CafeFX Swims With Fish for “Evan Almighty”

Feature film visual effects facility CafeFX created a scene-stealing school of computer generated tropical fish for Universal Pictures’s EVAN ALMIGHTY. The visual effects-intensive comedy, the second in the ‘Almighty’ series, is directed by Tom Shadyac. In the film, Evan Baxter (Steve Carell), newly elected to Congress, leaves Buffalo behind and shepherds his family to suburban northern Virginia. Once there, his life is turned upside-down when he is summoned by God (Morgan Freeman) to build an ark.


Evan discovers it isn’st easy being the new Noah as animals, sensing the impending flood, flock to him in the most unnerving ways and vie for his attention wherever he goes. When Evan visits the office of Congressman Long, played by actor John Goodman, the fish in the legislator 100-gallon tank are no exception. Their response to Evan animal magnetism is one of the film most clever and amusing sight gags. ‘The director, Tom Shadyac, told us we’sd be playing a big comedic role in the sequence,’ recalls CafeFX visual effects producer David Van Dyke. ‘He asked us to sell the scene and we appreciated him giving us the freedom to express his vision.’ To create the aquarium sequence, CafeFX modeled and animated 60 CG salt-water tropical fish that exhibit some extremely fishy behavior in Evan presence. CafeFX ordered 10 different varieties of tropical fish through a local shop, so that its digital artists and animators could observe their appearance and behavior, which they then captured with digital cameras and camcorders. ‘The reference material provided an aid for textures and lighting purposes,’ says CafeFX visual effects supervisor Jeff Goldman. ‘Early in the sequence, we mimicked the actual behavior of the fish in our animation, but as the scene plays out, the fish are a counterpoint to Steve Carell comedic timing.’

As Evan and the congressman enter the office, the fish are meandering realistically around their tank. ‘People can’st even tell they are CG fish,’ Goldman notes. ‘But when they spot Evan, they move toward him in a flash as a fixed unit. He tries to get them to disperse, but much to his dismay, they are almost worshipful of him.’ The prop fish tank was photographed in locked-off shots, filled with water and coral, and wrapped in greenscreen material. ‘We replaced the greenscreen area with the actors in live action plates and put our CG fish into the tank,’ Goldman explains. ‘It was pretty straightforward to rig the fish,’ says Goldman. ‘But fish don’st really move the way you think they do. Smaller fish don’st use their tail to propel them; they use their lateral fins and the tail acts as a rudder. Some species of fish don’st move much and some are constantly moving their fins. What really makes fish look like fish is their movement, and it trickier to capture than you might expect.’ CafeFX wrote automation scripts to allow the animators to set up the scenes where the fish hover, swim, meander and school. The animators tapped all the shaders in Mental Ray to deal with fish scales and iridescence. ‘A lot of salt-water fish don’st look like they have scales,’ Goldman points out. ‘It almost like they have a velvet texture, and we wanted to simulate that velvety look. Translucency was also critical as a lot of light is transmitted through their fins.’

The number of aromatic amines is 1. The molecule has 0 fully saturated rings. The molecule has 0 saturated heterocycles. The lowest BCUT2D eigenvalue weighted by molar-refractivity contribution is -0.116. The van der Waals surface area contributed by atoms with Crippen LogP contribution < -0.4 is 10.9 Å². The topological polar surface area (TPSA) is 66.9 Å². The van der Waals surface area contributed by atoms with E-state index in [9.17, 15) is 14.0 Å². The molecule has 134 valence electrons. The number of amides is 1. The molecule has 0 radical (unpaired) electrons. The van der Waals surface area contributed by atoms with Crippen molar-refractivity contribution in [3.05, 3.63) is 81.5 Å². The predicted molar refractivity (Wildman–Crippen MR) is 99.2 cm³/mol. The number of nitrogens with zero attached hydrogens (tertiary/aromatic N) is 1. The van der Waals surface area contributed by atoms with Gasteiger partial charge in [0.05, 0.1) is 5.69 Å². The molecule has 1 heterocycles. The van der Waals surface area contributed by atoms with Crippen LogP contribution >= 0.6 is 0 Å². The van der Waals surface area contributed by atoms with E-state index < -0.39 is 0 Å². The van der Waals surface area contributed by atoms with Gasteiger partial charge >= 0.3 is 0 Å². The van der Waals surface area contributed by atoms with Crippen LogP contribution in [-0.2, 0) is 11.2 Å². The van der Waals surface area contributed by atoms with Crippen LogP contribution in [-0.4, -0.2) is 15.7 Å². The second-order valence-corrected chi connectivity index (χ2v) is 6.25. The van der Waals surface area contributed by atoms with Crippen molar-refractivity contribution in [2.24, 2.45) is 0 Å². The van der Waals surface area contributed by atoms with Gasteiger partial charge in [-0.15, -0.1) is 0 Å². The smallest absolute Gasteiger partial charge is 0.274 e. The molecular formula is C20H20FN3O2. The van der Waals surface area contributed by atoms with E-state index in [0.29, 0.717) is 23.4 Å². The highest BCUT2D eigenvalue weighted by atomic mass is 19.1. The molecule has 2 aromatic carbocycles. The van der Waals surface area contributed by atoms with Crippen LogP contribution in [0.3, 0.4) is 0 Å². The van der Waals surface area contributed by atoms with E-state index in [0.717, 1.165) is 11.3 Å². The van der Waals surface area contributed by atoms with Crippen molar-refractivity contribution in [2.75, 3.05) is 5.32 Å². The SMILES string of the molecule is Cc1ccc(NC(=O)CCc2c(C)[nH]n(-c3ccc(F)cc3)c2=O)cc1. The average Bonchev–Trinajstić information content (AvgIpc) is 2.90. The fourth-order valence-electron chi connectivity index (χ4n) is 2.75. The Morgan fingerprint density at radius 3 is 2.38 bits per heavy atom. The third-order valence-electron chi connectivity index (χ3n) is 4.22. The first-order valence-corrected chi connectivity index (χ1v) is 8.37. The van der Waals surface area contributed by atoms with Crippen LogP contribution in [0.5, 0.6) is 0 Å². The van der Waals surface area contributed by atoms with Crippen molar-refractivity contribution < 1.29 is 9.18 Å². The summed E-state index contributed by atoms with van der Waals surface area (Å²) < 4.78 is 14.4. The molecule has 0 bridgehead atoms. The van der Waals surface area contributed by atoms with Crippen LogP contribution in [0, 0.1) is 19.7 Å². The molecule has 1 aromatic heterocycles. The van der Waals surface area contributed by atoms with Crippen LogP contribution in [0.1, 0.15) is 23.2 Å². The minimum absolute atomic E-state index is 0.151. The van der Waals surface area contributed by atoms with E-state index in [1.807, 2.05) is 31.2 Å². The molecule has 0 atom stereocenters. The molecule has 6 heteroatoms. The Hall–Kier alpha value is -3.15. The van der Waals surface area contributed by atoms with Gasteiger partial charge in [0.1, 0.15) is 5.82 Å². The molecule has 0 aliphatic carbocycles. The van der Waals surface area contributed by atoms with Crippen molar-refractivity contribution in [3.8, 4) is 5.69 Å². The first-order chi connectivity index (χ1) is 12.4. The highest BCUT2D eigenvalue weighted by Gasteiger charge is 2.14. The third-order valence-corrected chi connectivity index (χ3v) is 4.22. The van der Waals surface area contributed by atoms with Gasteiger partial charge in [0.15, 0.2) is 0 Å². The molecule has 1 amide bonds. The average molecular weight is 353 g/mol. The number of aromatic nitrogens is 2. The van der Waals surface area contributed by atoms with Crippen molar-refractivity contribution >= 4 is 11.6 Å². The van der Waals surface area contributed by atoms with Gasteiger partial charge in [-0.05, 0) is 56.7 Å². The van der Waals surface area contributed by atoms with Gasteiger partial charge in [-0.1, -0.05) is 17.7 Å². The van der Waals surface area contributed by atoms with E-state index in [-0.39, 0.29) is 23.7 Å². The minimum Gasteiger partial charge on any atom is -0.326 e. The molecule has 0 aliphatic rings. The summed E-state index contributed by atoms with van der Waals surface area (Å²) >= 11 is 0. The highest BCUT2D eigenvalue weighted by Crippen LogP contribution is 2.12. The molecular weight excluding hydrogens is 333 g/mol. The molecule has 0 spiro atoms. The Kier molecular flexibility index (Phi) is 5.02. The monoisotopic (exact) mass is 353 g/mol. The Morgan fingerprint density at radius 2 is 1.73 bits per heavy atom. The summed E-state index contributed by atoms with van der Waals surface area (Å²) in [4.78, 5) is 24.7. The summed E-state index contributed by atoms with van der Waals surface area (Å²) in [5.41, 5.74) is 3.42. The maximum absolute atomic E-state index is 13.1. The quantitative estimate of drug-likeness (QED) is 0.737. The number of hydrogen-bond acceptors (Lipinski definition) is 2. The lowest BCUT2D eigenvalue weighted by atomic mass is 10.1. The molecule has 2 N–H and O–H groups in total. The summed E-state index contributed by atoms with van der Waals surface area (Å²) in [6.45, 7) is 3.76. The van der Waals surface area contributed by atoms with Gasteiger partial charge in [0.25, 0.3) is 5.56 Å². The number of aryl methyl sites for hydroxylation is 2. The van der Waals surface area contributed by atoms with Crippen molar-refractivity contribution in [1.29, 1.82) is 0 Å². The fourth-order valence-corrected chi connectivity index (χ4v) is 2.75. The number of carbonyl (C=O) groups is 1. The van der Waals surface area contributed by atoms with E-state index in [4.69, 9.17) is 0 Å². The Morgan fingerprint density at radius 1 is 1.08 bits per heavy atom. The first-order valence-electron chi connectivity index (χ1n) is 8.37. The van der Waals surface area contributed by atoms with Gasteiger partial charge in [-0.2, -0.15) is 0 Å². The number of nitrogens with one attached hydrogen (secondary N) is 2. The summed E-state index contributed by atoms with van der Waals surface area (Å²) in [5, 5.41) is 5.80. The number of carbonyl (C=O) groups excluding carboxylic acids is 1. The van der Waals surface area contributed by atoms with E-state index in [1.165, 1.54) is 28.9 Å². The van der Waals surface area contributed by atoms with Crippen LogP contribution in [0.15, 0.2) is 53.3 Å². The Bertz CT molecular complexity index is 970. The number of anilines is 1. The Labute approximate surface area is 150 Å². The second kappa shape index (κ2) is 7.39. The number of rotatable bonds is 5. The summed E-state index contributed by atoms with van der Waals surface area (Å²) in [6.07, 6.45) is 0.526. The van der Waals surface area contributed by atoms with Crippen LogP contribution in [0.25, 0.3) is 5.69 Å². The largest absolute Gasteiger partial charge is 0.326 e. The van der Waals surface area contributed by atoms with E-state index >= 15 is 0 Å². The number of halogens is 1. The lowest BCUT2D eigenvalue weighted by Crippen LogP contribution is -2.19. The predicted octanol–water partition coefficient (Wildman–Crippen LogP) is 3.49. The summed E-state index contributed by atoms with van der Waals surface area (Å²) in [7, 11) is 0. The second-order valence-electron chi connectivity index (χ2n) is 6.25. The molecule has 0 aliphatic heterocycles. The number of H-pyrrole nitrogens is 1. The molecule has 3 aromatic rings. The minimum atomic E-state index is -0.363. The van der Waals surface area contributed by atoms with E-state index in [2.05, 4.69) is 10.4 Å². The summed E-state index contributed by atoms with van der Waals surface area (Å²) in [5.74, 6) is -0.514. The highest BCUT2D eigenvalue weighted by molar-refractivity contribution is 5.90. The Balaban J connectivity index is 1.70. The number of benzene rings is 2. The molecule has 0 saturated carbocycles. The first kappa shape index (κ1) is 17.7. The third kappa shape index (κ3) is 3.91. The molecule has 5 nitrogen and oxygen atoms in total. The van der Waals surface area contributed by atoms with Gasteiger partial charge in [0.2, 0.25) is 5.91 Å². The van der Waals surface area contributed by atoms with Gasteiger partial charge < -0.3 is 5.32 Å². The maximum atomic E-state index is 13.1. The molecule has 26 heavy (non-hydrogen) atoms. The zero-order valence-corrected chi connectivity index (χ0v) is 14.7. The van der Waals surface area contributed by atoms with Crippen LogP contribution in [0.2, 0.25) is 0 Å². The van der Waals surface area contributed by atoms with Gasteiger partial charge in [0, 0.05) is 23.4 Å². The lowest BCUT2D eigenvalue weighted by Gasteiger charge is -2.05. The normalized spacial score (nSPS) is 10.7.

CafeFX cloned bubbles from the actual tank of water and added bits of CG debris and fish food suspended to the water. ‘Those minute particles help to ground the fish, otherwise they’sd look like they were floating in air,’ Goldman notes. Some of the wide shots with the tank in the background are from the perspective of the fish looking out at Evan from inside the aquarium. ‘The fish occupy 80 to 90 percent of the screen and we had to figure out how to deal with a really wide-angle lens, ironically a fish-eye lens, which warps their world. To simulate that warp in 3D requires long render times, so we ramped up our speed greatly by recreating it in 2D using Krokodove plug-ins for Digital Fusion,’ Goldman says. ‘Trying to sell the aquarium joke with all the subtleties of comedic acting, for fish, was a big challenge,’ concludes David Van Dyke. ‘But we had a great team with a great sense of humor and they understood what we were trying to achieve. It was also a pleasure for us to work with Doug Smith, the film overall visual effects supervisor, and Lynda Thompson, the visual effects producer, to create this unique, light-hearted sequence.’ CafeFX employed Autodesk Maya for the animation and lighting of the fish, Maya and Z Brush for modeling, Mental Ray for rendering and Digital Fusion for compositing.

EVAN ALMIGHTY CREDITS Visual Effects by CafeFX Inc. Visual Effects Supervisor Jeff Goldman Visual Effects Producer David Van Dyke Character Animators John Nguyen, Kris Costa, Neil Lim Sang, Ron Friedman Lighting TD Steve Arguello Compositor Nabil Schiantarelli 3D Model and Texture Artist Miguel Ortega 3D Matchmovers Kevin Hoppe, Andrew Byrne Visual Effects Managing Editor Desi R. Ortiz Visual Effects Editor Kevin LaNeave Data I/O Leopaul DeGuzman, Bernardo Rodriguez Software Development Supervisor Rob Tesdahl Software Developer Paul Hudson Render Manager Brian Openshaw, Say Rintharamy Visual Effects Production Assistants Brittany Ponting, Shannon Krueger Visual Effects Intern Jane Lee Production Executives Jeff Barnes, David Ebner, O.D. Welch Executive Producer Vicki Galloway Weimer Business Development Steve Dellerson

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